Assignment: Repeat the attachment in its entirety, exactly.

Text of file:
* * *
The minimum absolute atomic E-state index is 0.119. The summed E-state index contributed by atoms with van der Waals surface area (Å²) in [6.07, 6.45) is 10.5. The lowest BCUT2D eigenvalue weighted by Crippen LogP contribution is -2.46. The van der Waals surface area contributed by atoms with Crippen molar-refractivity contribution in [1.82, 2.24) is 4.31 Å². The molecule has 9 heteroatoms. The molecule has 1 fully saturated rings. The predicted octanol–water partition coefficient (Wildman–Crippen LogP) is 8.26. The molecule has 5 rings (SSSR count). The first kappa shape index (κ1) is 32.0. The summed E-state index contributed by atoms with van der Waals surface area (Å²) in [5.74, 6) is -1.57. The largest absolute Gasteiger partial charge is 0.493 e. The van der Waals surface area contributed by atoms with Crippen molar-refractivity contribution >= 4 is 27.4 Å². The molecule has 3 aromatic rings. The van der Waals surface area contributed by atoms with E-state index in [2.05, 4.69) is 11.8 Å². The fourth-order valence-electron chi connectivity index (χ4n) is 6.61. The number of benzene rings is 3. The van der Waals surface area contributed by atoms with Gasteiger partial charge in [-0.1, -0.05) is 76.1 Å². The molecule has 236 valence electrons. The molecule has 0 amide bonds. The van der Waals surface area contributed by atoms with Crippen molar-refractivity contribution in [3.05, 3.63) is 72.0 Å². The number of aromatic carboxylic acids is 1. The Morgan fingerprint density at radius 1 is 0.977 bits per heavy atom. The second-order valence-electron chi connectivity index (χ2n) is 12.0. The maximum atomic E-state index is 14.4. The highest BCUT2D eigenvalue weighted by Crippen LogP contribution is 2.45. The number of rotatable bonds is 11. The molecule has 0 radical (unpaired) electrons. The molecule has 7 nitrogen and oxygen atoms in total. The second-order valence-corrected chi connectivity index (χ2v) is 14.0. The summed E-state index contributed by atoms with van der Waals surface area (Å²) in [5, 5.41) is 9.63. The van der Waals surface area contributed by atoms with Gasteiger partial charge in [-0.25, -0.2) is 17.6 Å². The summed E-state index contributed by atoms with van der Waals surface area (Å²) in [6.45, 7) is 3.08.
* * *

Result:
The minimum absolute atomic E-state index is 0.119. The summed E-state index contributed by atoms with van der Waals surface area (Å²) in [6.07, 6.45) is 10.5. The lowest BCUT2D eigenvalue weighted by Crippen LogP contribution is -2.46. The van der Waals surface area contributed by atoms with Crippen molar-refractivity contribution in [1.82, 2.24) is 4.31 Å². The molecule has 9 heteroatoms. The molecule has 1 fully saturated rings. The predicted octanol–water partition coefficient (Wildman–Crippen LogP) is 8.26. The molecule has 5 rings (SSSR count). The first kappa shape index (κ1) is 32.0. The summed E-state index contributed by atoms with van der Waals surface area (Å²) in [5.74, 6) is -1.57. The largest absolute Gasteiger partial charge is 0.493 e. The van der Waals surface area contributed by atoms with Crippen molar-refractivity contribution >= 4 is 27.4 Å². The molecule has 3 aromatic rings. The van der Waals surface area contributed by atoms with E-state index in [2.05, 4.69) is 11.8 Å². The fourth-order valence-electron chi connectivity index (χ4n) is 6.61. The number of benzene rings is 3. The van der Waals surface area contributed by atoms with Gasteiger partial charge in [-0.1, -0.05) is 76.1 Å². The molecule has 236 valence electrons. The molecule has 0 amide bonds. The van der Waals surface area contributed by atoms with Crippen molar-refractivity contribution in [3.05, 3.63) is 72.0 Å². The number of aromatic carboxylic acids is 1. The Morgan fingerprint density at radius 1 is 0.977 bits per heavy atom. The second-order valence-electron chi connectivity index (χ2n) is 12.0. The maximum atomic E-state index is 14.4. The highest BCUT2D eigenvalue weighted by Crippen LogP contribution is 2.45. The number of rotatable bonds is 11. The molecule has 0 radical (unpaired) electrons. The molecule has 7 nitrogen and oxygen atoms in total. The second-order valence-corrected chi connectivity index (χ2v) is 14.0. The summed E-state index contributed by atoms with van der Waals surface area (Å²) in [5, 5.41) is 9.63. The van der Waals surface area contributed by atoms with Gasteiger partial charge in [-0.25, -0.2) is 17.6 Å². The summed E-state index contributed by atoms with van der Waals surface area (Å²) in [6.45, 7) is 3.08.